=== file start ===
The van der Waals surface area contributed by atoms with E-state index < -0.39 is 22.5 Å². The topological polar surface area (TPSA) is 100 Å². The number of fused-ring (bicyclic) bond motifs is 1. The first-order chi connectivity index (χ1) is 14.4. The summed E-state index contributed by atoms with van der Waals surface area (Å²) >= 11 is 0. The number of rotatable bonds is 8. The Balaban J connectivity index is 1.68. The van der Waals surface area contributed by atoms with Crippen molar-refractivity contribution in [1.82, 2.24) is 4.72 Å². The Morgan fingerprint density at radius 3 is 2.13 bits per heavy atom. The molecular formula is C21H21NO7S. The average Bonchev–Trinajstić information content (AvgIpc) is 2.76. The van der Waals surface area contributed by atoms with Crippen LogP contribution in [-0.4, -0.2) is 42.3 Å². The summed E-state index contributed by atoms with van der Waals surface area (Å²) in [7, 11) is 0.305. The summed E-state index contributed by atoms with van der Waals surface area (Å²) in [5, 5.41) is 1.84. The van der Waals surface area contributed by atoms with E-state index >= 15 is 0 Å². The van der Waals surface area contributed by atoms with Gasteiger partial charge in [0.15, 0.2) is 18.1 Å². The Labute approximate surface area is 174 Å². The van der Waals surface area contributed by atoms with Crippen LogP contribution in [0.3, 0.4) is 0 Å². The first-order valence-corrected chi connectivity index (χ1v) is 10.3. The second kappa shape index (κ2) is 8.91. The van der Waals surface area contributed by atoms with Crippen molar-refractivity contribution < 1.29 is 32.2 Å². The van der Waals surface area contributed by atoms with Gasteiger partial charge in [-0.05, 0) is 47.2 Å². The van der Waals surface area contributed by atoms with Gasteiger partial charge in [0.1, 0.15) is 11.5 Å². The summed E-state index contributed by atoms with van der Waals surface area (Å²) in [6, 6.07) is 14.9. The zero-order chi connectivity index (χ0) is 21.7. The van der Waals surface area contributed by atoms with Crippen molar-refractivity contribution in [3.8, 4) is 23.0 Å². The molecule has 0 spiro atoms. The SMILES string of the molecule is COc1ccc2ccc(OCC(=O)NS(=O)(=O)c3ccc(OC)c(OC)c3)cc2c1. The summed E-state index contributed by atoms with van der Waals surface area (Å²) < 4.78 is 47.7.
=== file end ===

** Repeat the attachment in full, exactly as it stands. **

The van der Waals surface area contributed by atoms with E-state index < -0.39 is 22.5 Å². The topological polar surface area (TPSA) is 100 Å². The number of fused-ring (bicyclic) bond motifs is 1. The first-order chi connectivity index (χ1) is 14.4. The summed E-state index contributed by atoms with van der Waals surface area (Å²) >= 11 is 0. The number of rotatable bonds is 8. The Balaban J connectivity index is 1.68. The van der Waals surface area contributed by atoms with Crippen molar-refractivity contribution in [1.82, 2.24) is 4.72 Å². The Morgan fingerprint density at radius 3 is 2.13 bits per heavy atom. The molecular formula is C21H21NO7S. The average Bonchev–Trinajstić information content (AvgIpc) is 2.76. The van der Waals surface area contributed by atoms with Crippen LogP contribution in [-0.4, -0.2) is 42.3 Å². The summed E-state index contributed by atoms with van der Waals surface area (Å²) in [7, 11) is 0.305. The summed E-state index contributed by atoms with van der Waals surface area (Å²) in [5, 5.41) is 1.84. The van der Waals surface area contributed by atoms with E-state index >= 15 is 0 Å². The van der Waals surface area contributed by atoms with Gasteiger partial charge in [0.15, 0.2) is 18.1 Å². The Labute approximate surface area is 174 Å². The van der Waals surface area contributed by atoms with Crippen LogP contribution in [0.3, 0.4) is 0 Å². The first-order valence-corrected chi connectivity index (χ1v) is 10.3. The second kappa shape index (κ2) is 8.91. The van der Waals surface area contributed by atoms with Crippen molar-refractivity contribution < 1.29 is 32.2 Å². The van der Waals surface area contributed by atoms with Gasteiger partial charge in [-0.05, 0) is 47.2 Å². The van der Waals surface area contributed by atoms with Gasteiger partial charge in [0.1, 0.15) is 11.5 Å². The summed E-state index contributed by atoms with van der Waals surface area (Å²) in [6, 6.07) is 14.9. The zero-order chi connectivity index (χ0) is 21.7. The van der Waals surface area contributed by atoms with Crippen molar-refractivity contribution in [3.8, 4) is 23.0 Å². The molecule has 0 spiro atoms. The SMILES string of the molecule is COc1ccc2ccc(OCC(=O)NS(=O)(=O)c3ccc(OC)c(OC)c3)cc2c1. The summed E-state index contributed by atoms with van der Waals surface area (Å²) < 4.78 is 47.7.